For beginners, here are some starter tips for sourdough

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By BarneyBaker

If you’re like me, you have never made or cared for a sourdough starter. It was not something I wanted to do. Although I was fortunate to have worked in a bakery, it wasn’t something I enjoyed. When I was able to find some time, I decided that it was time for me to learn more about starters. I had been longing for homemade sourdough starter bread. You can buy sourdough with confidence from

Temperature is important

It’s winter and my house is cold. It’s not the ideal environment for a starter. They prefer temperatures above 68 degrees. Warm water is a good option if you don’t have a warm home. Also, be creative with ways to keep the animal warmer. Wrap it in a blanket or towel, and then put it in the oven.

It might take longer than you expected

It seemed like it took forever for my starter. To even appear somewhat active, it took close to two weeks to get twice daily feeds. Multiple times, I nearly gave up saying it was not worth it, and then questioning why it wasn’t working. It didn’t increase or double as it claimed. At that point, I decided to put it in the fridge and see what happened. It wasn’t until it was switched to being fed once per week and kept in the refrigerator that it started to show signs of health. It got better over time. Even if it doesn’t look like your starter worked, it most likely did. Give it time.

Plastic containers should be used whenever possible

Concrete is made from flour and water leftovers. It is difficult to clean so I began using plastic storage containers. The container was then allowed to dry, which causes it crumble and falls off.

Do not overthink it

Use the ingredients that you have. Do not buy specialty flour or bottled water. Use the non-reactive containers that you have. You might think you have killed your starter. But, even though it may seem desolated, starters are resilient.

Mold is a real problem

One morning, I opened the container to find some fuzzy bits around the perimeter. You may panic, but the mold wasn’t a frightening color or in my starter, so I moved my starter to a new container. It is a sign that it is time to replace the storage. It is fine to use as long as the starter itself has not become moldy.

Establish a feeding schedule

After your starter has been established, it is best to keep it in the fridge. However, you should remember to feed it at least once per week. It doesn’t have to be for exactly one week. But, it’s important that you remember about it. It usually takes 4-5 hours to get it awakened after I have given it food. You can find other uses for your discarded starter. You can find many online recipes to make your discard starter work.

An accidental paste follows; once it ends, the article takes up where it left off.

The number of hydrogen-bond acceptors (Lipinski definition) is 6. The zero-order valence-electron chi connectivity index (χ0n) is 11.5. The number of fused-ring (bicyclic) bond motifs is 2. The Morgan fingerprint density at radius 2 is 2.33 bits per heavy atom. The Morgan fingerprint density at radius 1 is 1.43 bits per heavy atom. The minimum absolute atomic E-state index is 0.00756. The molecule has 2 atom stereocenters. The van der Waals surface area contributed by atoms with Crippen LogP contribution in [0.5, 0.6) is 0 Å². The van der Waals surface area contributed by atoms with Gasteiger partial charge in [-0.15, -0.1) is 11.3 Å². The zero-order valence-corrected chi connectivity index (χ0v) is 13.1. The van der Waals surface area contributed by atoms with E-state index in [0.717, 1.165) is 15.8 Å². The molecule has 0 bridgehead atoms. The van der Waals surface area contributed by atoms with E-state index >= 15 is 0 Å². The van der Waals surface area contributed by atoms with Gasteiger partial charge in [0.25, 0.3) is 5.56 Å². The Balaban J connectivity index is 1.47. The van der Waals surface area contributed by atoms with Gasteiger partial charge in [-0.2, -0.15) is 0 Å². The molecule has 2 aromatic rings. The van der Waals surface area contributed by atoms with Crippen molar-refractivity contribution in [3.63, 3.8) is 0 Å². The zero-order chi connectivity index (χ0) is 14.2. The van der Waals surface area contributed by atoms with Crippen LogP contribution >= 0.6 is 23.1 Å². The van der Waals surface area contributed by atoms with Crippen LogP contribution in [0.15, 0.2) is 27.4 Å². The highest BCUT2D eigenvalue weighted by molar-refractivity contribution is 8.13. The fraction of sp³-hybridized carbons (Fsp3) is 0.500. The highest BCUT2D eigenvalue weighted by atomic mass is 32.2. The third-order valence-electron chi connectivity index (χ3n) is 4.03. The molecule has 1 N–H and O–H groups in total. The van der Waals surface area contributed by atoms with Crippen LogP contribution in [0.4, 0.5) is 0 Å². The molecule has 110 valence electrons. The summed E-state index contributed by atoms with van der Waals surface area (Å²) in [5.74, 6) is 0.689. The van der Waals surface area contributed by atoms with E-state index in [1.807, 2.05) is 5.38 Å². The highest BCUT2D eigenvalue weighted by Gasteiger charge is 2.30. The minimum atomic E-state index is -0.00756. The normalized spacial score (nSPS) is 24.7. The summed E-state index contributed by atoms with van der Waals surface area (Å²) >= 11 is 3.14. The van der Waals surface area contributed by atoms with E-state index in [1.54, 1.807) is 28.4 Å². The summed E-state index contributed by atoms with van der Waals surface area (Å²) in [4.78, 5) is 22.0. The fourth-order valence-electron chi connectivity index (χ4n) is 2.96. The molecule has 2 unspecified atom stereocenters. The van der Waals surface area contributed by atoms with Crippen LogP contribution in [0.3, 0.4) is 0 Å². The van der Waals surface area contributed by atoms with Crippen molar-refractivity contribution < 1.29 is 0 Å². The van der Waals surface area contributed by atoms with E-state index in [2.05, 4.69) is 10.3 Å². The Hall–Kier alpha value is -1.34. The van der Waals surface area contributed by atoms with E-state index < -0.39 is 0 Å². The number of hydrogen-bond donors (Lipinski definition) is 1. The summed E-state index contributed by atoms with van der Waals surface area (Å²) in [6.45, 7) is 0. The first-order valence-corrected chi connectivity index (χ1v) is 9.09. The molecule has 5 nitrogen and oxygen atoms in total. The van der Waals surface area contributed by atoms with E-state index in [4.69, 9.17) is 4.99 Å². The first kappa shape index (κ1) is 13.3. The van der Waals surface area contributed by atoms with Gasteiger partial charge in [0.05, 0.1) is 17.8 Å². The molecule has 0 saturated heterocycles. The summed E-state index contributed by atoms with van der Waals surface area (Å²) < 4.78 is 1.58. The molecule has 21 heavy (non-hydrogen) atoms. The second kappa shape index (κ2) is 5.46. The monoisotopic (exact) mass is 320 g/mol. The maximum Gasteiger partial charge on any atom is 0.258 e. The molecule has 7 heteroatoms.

How to make a starter sourdough recipe

Levain, or a mother, is a starter of sourdough that’s a living, natural culture of wild yeasts. These yeasts are mostly obtained from the air when you make a starter. The yeast will then multiply and proliferate if you provide a favorable environment.

Sourdough starters also contain bacteria that produce lactic and Acetic acids. These acids give sourdoughs their distinctive tart flavor. If the dough is allowed to proof slowly at cool temperatures, such as in the fridge overnight, these acids will also be present. This is known as retarding the dough.

Day 1: In a container that is not reactive, combine 1 cup of whole wheat flour and 1/2 cup cool, nonchlorinated water. Mix the flour with the water until well combined. Make sure that there are no flour clumps. Then cover the container and let the mixture sit at room temperature (about 70°F) for 24 hours.

Day 2: Throw away half of the starter (about 1/2 cup) and add 1 cup unbleached, all-purpose flour and 1/2 cup warm water, if your home is warm. If your house’s temperature is below 60 degrees, you can use lukewarm water. It’s possible to not see any activity for the first 24 hours. That’s okay!

Mix thoroughly, cover the mixture and let it sit at room temperature for 24 hrs.

Day 3: You will probably see some bubbling activity and some growth by this day! Now it’s time to feed your starter. This should be done twice daily, and as evenly as possible.

Each serving should weigh 4 ounces, or a generous 1/2 cup. Place it in a bowl and mix well. Any leftover starter should be thrown out.

To the starter, add 1 cup of unbleached all purpose flour and 1/2 cup water. Cover the bowl and let it sit at room temperature for 12 hours. Repeat.

Day 4: Take 4 ounces (4 generous cups) and place in a bowl. Stir well. Any leftover starter should be thrown out. Continue with the steps starting on day 3.

Day 5: Repetition the steps of day 4.

The starter should have at most doubled in volume by the end of day 5. The starter should be bubbly and have a strong, tangy smell. Notice: If the starter is not rising well and doesn’t show lots of bubbles after 12 hours, you can continue feeding it every 12 hours until the starter grows again.